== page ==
Sun christens once and future Supernovas
Arise, AT7480 and AT7880
Last week, Sun Microsystems confirmed it's on track to ship its "Supernova" servers based on its "Rock" UltraSparc-RK processors before the end of 2009. And now the company has coughed up a few extra details.
A link on the OpenSolaris site gives the product names for two out of what could ultimately be three or maybe four different Supernova machines. The first machine is called the Sparc Enterprise AT7480, also known as Supernova Silver-II inside Sun, and the other is called the Sparc Enterprise AT7880, aka Supernova Platinum-II.
As you can see at another OpenSolaris link - which provides the internal code names for many years' worth of Sun servers (OpenSolaris team members need to know this stuff to tweak their code for specific hardware features of each platform) - there was also a Supernova Bronze box. If this machine still exists, it's presumably called Bronze-II these days and would probably be launched as the Sparc Enterprise AT7280 (if it's a two-socket box) or the AT7180 (if it's a one-socket machine). The assumption most of us are making is that the AT7480 is a four-socket Rock box and that the AT7880 is an eight-socket box. That would make the Bronze machine a two-socket box, giving us Supernova machines with 64, 128, and 256 threads.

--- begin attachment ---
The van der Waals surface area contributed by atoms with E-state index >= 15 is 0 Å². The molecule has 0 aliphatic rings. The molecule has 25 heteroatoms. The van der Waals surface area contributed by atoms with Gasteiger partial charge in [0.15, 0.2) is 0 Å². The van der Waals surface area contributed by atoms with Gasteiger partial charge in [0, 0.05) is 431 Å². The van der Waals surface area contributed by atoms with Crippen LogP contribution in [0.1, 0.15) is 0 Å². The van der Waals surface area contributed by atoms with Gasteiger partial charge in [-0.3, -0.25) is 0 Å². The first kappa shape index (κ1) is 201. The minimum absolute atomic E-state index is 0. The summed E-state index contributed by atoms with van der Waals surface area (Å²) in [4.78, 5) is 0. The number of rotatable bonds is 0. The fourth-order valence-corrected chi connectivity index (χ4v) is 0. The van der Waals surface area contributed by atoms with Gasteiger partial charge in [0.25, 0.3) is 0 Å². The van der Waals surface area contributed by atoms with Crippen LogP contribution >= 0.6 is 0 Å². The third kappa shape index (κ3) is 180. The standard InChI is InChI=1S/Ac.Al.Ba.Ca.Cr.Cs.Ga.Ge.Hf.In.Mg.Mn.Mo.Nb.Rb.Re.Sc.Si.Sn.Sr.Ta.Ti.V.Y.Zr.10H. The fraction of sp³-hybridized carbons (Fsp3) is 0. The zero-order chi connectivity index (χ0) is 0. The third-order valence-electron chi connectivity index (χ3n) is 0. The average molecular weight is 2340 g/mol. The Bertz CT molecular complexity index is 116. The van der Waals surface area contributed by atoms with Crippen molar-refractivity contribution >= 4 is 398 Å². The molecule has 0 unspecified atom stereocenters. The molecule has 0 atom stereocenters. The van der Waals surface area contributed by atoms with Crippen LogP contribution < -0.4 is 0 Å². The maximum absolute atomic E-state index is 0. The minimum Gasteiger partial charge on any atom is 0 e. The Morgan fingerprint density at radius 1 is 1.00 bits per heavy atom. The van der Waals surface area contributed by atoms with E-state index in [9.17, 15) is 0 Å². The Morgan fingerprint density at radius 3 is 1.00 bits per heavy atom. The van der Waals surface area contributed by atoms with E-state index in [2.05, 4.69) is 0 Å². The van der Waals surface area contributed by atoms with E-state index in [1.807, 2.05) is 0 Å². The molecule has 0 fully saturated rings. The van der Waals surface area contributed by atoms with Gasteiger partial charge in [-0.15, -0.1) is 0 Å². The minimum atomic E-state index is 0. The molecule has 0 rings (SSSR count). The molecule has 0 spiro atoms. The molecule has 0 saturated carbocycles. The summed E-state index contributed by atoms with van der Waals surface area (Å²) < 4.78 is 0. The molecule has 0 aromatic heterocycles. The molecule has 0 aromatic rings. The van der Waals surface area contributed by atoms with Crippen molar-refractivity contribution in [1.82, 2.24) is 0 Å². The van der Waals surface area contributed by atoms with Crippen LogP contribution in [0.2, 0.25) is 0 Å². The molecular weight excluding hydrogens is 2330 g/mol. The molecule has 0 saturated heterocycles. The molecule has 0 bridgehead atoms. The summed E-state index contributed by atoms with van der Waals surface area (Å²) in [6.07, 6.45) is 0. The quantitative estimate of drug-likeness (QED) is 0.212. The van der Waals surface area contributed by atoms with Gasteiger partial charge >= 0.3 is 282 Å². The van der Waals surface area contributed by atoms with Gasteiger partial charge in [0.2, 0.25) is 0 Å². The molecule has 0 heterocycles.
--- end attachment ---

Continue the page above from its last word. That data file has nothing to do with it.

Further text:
The smaller Supernova machine, dubbed Bronze, was not on the latest list of finalized Supernova product names, and that might mean this machine has been killed off. If there is a shooter, it is probably Rock's other and smaller brother, the "Niagara" line of Sparc T multicore, multithread processors. Sun shipped a four-socket "Victoria Falls" Sparc T2+ series machine last October, and with a 16-core third generation "Niagara" Sparc T chip in the works sporting 16 threads per core, Sun might feel like it doesn't need the Supernova Bronze machine right now. It may be focusing on getting chip yields that will be used in larger - and presumably much more profitable - Sparc servers. ®